Last weekend we went to Udaipur (in Rajasthan), and while it wasn't the most magical place I've ever been, it definitely beats the pants off Baroda (that's assuming, of course, that Baroda would wear pants, and if I had to hypothesize, I'd say it definitely wouldn't). Udaipur is 350 kilometers away (about 217 miles), but of course it takes six hours by car to get there. We hired a refinery driver, who brought his friend along for the ride in his tiny hatchback, which made for a very cramped ride. The only really notable thing that happened on the way was when we stopped to pay the "border tax". The two guys got out of the car and proceeded to lock us in. Strange, we thought, but nothing too alarming about that - until a group of Rajasthani men came up and started banging on the windows and lifting up the door handles asking for money. Still, we weren't too worried, until another man came up and showed me his photo album full of naked men dancing and worshipping. Apparently this is in relation to some Rajasthani festival, but it is still a little off-putting to look at naked men in a photo album at a truck stop on the side of the road in India. That said, I've seen worse.
Two hours after the naked-men picture book, we reached our destination. Udaipur is billed as "the most romantic city in India", as well as "the Venice of the East", - both claims I find to be equal parts ridiculous and sad. However, sometimes, if you are in just the right frame of mind, the way the sunlight glints off the scorpion chew wrappers, the smell of urine evaporating off the sidewalk, and the huge fudgey piles of steaming cow feces can make you feel quite enchanted indeed.
But I joke, I joke. After you get past the fact that Udaipur is still India (and it is, very much so), it's actually a really nice city. There is a lot of really great interesting architecture, some beautifully-carved Hindu temples, and who could forget the most famous sight of all - the Lake Palace Hotel.
Carvings on Jagdish Temple, the "most famous and most beautiful temple in Udaipur."
For those of you who aren't aware (but why wouldn't you be), the 1983 James Bond classic Octopussy was filmed in Udaipur. (On a side note, that is quite possibly the single worst movie title ever.) Most notable are the scenes from the "floating" Lake Palace, which is actually built to cover the entirety of one of the islands in the middle of the Lake Pichola, making it look as though it floats. While we didn't ferry over to the palace (you had to either have a room or pay $80 a pop to eat at the restaurant), we did have a marvelous view of it from our hotel room, and pretty much all the rooftop restaurants have a view of it as well. It's that famous.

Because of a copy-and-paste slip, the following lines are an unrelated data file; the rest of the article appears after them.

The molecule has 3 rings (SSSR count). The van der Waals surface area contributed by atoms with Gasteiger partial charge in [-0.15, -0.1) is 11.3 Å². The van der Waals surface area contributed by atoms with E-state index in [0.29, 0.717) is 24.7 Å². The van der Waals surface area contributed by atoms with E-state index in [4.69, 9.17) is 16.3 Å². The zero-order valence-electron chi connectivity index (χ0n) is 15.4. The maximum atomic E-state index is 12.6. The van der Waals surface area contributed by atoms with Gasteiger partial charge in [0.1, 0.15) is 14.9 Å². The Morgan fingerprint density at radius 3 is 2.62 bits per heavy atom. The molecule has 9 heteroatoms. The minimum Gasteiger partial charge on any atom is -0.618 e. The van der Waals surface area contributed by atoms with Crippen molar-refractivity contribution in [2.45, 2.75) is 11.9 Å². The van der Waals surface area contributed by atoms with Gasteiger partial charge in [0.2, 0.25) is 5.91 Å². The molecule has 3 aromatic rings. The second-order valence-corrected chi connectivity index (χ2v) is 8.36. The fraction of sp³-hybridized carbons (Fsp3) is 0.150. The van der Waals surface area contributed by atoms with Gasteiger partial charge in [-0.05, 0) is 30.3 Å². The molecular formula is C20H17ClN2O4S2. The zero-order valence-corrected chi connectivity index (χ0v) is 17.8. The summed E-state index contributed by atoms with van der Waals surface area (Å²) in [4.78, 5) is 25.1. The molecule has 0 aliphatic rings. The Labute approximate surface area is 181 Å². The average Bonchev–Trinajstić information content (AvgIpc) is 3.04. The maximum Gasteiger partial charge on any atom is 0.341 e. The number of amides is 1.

View of the Lake Palace from the City Palace museum.
The highlight of the trip had to have been sitting out on the Sunset Terrace bar, which overlooks the Lake Palace. It was a beautiful view, especially at sunset, but mostly we liked it because we got to drink beer. In public. Never mind that it was Kingfisher-hangover-in-a-bottle. It was beer.
Never before has a bottle of Kingfisher looked so glorious.
I think Morgan Freeman (as Red in The Shawshank Redemption) said it best: "We sat and drank with the sun on our shoulders and felt like free men." Of course the sunset view wasn't too shabby either:
Lake Palace just after sunset.
The palace on Jagmandir Island. We went there on Sunday... nothing much there, but nice views of the city.
We also saw some traditional dance performances at one of the museums on Saturday night. It was really entertaining, and we have some great videos, but I don't know how to upload them, so you'll have to be content with pictures. Soooorrrry.
One of the traditional Rajasthani dances. Not to rub it in, but the videos are so much better.
Ten pots. Ten. This woman was a monster.
Because Udaipur is the "City of Lakes", its known for its multiple dhobi (clothes washing) ghats all along the lake. We saw lots of people washing clothes (and themselves) in the lake, especially on Sunday. Of course everyone knows Sunday is washing day. While I'd probably get offended if I saw someone washing their clothes or bathing in a lake in the middle of a huge city in the states (or China... yes, I remember getting all bent out of shape about this in Dagang), in India it just seems smart. The poverty here is so great that it seems natural for people to use this huge water source to keep clean. It's much better than the alternative (bathing in the puddles of Baroda during monsoon season).
This ghat was just outside our hotel. We didn't want to get too close for pictures for fear of being perverted, so we took this from a boat.
I suppose that about does it for our Udaipur trip. It was fun while it lasted, but after the six hour ride back to Baroda on Sunday, I think both Matt and I agreed it might have been just a little too far for a weekend trip. I have literally hundreds of other pictures (each one better than the last, of course) from Udaipur, but I'm tired. I'll leave you with just one more - the obligatory hand-held Matt and Cait shot.
Us in a rooftop restaurant. Soooo romantic. Please note how long and bushy Matt's beard was. He finally shaved it yesterday (because they finally put VGO in the unit. It only took five weeks).